The Rain Doesn’t Know Friends From Foes at the Frye Art Museum in Seattle

The Rain Doesn’t Know Friends From Foes: Ramin Haerizadeh, Rokni Haerizadeh, Hesam Rahmanian at the Frye Art Museum in Seattle

From left to right: Rokni Haerizadeh, Hesam Rahmanian, Ramin Haerizadeh. Photo: Courtesy of OGR Torino and the artists.

From left to right: Rokni Haerizadeh, Hesam Rahmanian, Ramin Haerizadeh. Photo: Courtesy of OGR Torino and the artists.

Rokni Haerizadeh . Letter!  (still), 2014 .  Single-channel video (color, silent); 6:32 min. Courtesy of Gallery Isabelle van den Eynde and the artist.

Rokni Haerizadeh. Letter! (still), 2014. Single-channel video (color, silent); 6:32 min. Courtesy of Gallery Isabelle van den Eynde and the artist.

Ramin Haerizadeh, Rokni Haerizadeh, Hesam Rahmanian.  Macht Schon , 2015. Set of 6 works. Paper collage. 11 5/8 x 16 1/2 in. each. Courtesy of Gallery Isabelle van den Eynde and the artists.

Ramin Haerizadeh, Rokni Haerizadeh, Hesam Rahmanian. Macht Schon, 2015. Set of 6 works. Paper collage. 11 5/8 x 16 1/2 in. each. Courtesy of Gallery Isabelle van den Eynde and the artists.

Ramin Haerizadeh, Rokni Haerizadeh, and Hesam Rahmanian work collectively to create installations, paintings, and stop-motion animations that transform found materials in order to critically examine contemporary history-in-the-making. The Dubai-based artists’ animations are composed from thousands of individual works on paper, in which they collage and paint over printed stills from internet videos and television newscasts. By detaching news imagery from its original context, this body of work estranges and opens up its encoded meanings while interrogating the entertainment value of reportage and the voyeuristic role of the spectator as a passive consumer of mass-media spectacle. The artists’ ultimate aim is to break down the “othering” effect of virtual bystanding and promote recognition of our social interdependency and the value of solidarity.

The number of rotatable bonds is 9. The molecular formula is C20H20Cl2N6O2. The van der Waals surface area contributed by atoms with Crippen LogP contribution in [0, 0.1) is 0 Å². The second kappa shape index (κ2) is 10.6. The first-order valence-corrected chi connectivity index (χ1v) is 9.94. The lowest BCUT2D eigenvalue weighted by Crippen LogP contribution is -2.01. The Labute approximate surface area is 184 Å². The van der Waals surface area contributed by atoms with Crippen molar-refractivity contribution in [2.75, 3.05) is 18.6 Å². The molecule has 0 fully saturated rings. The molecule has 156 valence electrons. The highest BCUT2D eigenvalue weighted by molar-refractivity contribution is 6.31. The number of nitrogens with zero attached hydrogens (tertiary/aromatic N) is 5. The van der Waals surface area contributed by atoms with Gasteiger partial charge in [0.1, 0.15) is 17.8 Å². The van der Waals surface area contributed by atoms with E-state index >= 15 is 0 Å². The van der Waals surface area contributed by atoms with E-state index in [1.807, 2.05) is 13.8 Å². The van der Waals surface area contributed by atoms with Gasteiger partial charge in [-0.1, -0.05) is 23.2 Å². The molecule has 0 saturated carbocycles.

The Rain Doesn’t Know Friends from Foes surveys the animations the artists have made to date and features a selection of related works on paper. The presentation marks the US debut of From Sea to Dawn (2016–17) and Macht Schon (2016), which reflect on the global immigration crisis. Also included are Big Rock Candy Mountain (2015), in which artifacts toppled by ISIS militants thwart their censors by mutating into fanciful mythic beasts; Letter! (2014), which amplifies the performative, media-induced hysteria of a protest by the radical activist group Femen; Reign of Winter (2012–13), a grotesque adaptation of the coverage of Prince William and Kate Middleton’s wedding that underscores the arcane, densely coded nature of ceremonial spectacles; and Just What Is It that Makes Today’s Homes So Different, So Appealing? (2010–11), in which media imagery from the 2009 Iranian demonstrations is transformed into a sordid pageant of monstrous animalistic humanoids. By turns joyously irreverent and intensely biting, the works presented here cast a satirical eye on representations of the present, foregrounding the irrationality and violence that underlie our hypermediated reality.

Ramin Haerizadeh (b. 1975, Tehran, Iran), Rokni Haerizadeh (b. 1978, Tehran, Iran) and Hesam Rahmanian (b. 1980, Knoxville, Tennessee) have lived and worked together in Dubai since 2009. They create work independently and together in a collective that constantly grows and contracts to incorporate friends, writers, and artists. Their installations build upon their perception of life as theater while also exposing their process. Generally, their proposals begin with the “creatures” the three artists become, physically and mentally, through their work. Placing emphasis on the importance of “reporting on our time,” they wish to bring attention to the urgencies of the present moment while opening up questions over a spectrum of subjects such as views on art and culture, gender fluidity, and power mechanisms. The collaborative has presented solo exhibitions at Officine Grandi Riparazioni, Turin (2018), MACBA, Barcelona (2017), Institute of Contemporary Art, Boston (2015), and Kunsthalle Zurich (2015). A monograph of their work, entitled Ramin Haerizadeh Rokni Haerizadeh Hesam Rahmanian, was published by Mousse Publishing in 2015.

The Rain Doesn’t Know Friends From Foes: Ramin Haerizadeh, Rokni Haerizadeh, Hesam Rahmanian is organized by the Frye Art Museum and curated by Amanda Donnan.


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